A hiker atop Griffith Head at Reid State Park enjoys the view of Mile Beach. Carey Kish photo

Reid State Park in Georgetown holds the honor as Maine’s first state-owned saltwater beach, the land donated in 1946 by Walter E. Reid, a local resident and businessman. The popular 766-acre park features two brilliant strands of sand beach, maritime woods and wildlife-rich wetlands, and a wonderful under-the-radar 5-mile loop hike.

Situated at the mouth of Sheepscot Bay at the southeastern tip of Georgetown Island, the park’s star attractions are Mile Beach and Half Mile Beach, two of the state’s most beautiful and rare natural gems along this rugged stretch of the Midcoast. The beaches and protective barrier dunes are home to endangered least terns and piping plovers and serve as resting and feeding areas for many other shorebirds.

An 2008 aerial view of Mile Beach at Reid State Park, looking toward the lagoon and Griffith’s Head. At bottom is Todd’s Point with Half Mile Beach beyond. Pat Wellenbach/Associated Press

Two rocky headlands, Griffith Head to the northeast and Todd’s Point to the southwest, bookend Mile Beach, which offers sweeping ocean views. From these vantage points, the lighthouses on Sequin Island, the Cuckolds and Hendricks Head are all visible, as are Southport Island and Damariscove Island.

Bounded on the west by the Little River and its extensive salt marshes, the interior of Reid State Park features mixed forest, wetlands and a freshwater pond. For a good walking tour of the park, combine a jaunt over the length of Mile Beach with a hike on the Little River Trail and Ski Loop Trail, a pleasant loop of about 5 miles all told.

The trailhead for your hike is found at the end of Griffith Head Road, where there is a bathhouse; Mile Beach is reached by any of several paths emanating from here.

Scramble up to Griffith Head before striking off down the beach, much of its coarse sand pinkish orange in color from the high feldspar mineral composition. The rhythm of the breaking waves is constant and mesmerizing as you stroll forth. Driftwood, seaweed, shells and various other items washed ashore offer the occasional diversion. And if it’s high summer when you visit and you’re so inclined, a refreshing dip in the sea might well be in order.


From the bathhouse at Todd’s Point, take a short detour to Half Mile Beach, which is reached via a corridor of beach rose and winterberry. The pretty beach reaches out toward the mouth of the Little River, yes, you guessed it, about a half-mile distant.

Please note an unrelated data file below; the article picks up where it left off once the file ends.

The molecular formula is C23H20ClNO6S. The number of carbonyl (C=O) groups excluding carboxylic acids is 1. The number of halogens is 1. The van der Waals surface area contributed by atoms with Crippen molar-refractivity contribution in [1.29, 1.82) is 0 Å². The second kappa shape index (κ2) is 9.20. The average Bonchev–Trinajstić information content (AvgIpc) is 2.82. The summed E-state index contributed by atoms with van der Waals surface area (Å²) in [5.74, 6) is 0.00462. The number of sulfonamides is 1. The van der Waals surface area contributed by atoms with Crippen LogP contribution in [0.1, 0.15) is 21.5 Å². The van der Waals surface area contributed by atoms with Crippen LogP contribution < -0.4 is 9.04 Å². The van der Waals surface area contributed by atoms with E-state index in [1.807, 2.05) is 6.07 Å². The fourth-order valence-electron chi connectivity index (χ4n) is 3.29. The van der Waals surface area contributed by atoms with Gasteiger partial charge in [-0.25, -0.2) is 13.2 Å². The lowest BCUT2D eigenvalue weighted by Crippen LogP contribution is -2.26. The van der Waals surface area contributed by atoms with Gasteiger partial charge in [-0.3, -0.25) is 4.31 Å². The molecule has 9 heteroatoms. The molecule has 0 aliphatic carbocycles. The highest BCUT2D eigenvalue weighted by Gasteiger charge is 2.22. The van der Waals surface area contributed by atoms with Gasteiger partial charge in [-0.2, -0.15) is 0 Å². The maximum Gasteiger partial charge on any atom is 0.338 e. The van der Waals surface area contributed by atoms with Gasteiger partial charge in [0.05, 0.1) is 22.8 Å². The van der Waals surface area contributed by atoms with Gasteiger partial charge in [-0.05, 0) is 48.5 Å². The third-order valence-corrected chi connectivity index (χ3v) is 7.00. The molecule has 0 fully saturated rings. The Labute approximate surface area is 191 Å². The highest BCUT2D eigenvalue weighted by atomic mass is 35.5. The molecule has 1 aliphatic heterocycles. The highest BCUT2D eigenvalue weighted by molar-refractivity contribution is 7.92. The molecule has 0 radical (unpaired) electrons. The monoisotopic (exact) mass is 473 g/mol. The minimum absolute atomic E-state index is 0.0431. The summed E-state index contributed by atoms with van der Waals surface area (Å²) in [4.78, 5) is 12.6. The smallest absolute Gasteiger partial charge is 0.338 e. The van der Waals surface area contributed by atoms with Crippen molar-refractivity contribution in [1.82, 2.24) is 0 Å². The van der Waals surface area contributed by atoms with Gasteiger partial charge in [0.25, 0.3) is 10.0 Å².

Returning to the Todd’s Point bathhouse, follow the parking lot north to a grassy track leading to a picnic area with a kiosk in a small field. Angle across the field to find a small brown and white sign, which marks the start of the Little River Trail, one of Maine’s Natural Heritage Hikes. An interpretive guide for the trail is available online through the Maine Natural Areas Program.

The trail wends through the forest along the edge of the salt marsh, then enters a lovely grove of tall white pines and spruce, and soon, crosses a mossy stone wall. The narrow, wooded ridge continues, the path a soft carpet of needles. Ahead, the route undulates somewhat, up and down a series of gullies and along wet areas with boardwalks.

On Mile Beach at Reid State Park looking north east toward Griffith Head. Carey Kish photo

Pass a pair of green water tanks, a round concrete pad and a power line, then saunter downhill to an unsigned junction, the Ski Loop Trail. Bear left here to follow the old woods road, which is marked by blue blazes. Stone walls, an old apple orchard and a foundation hole mark the way ahead, then a wetland and an old stone schoolhouse. Beyond, the trail follows the margin of an unnamed pond and crosses its outlet on a stone causeway. Soon enough, you’ll cross a bridge over a tidal lagoon to reach your vehicle and the end of this fine circuit hike.

If you’re up for more exploring while you’re in the Georgetown area, Maine Audubon’s Josephine Newman Sanctuary along Robinhood Cove has 2 1/2 miles of hiking trails. Several properties of the Kennebec Estuary Land Trust also feature trails, including the Weber-Kelley, Morse Pond and Higgins Mountain preserves. There’s a pleasant network of footpaths at The Nature Conservancy’s Berry Woods Preserve as well. So much to do!

Reid State Park is open year-round. There is a daily entrance fee. Dogs are allowed on leash, but not on the beaches from April through September.

Carey Kish of Mt. Desert Island is the author of AMC’s Best Day Hikes Along the Maine Coast and editor of the AMC Maine Mountain Guide. Follow Carey’s adventures on Facebook @Carey Kish.

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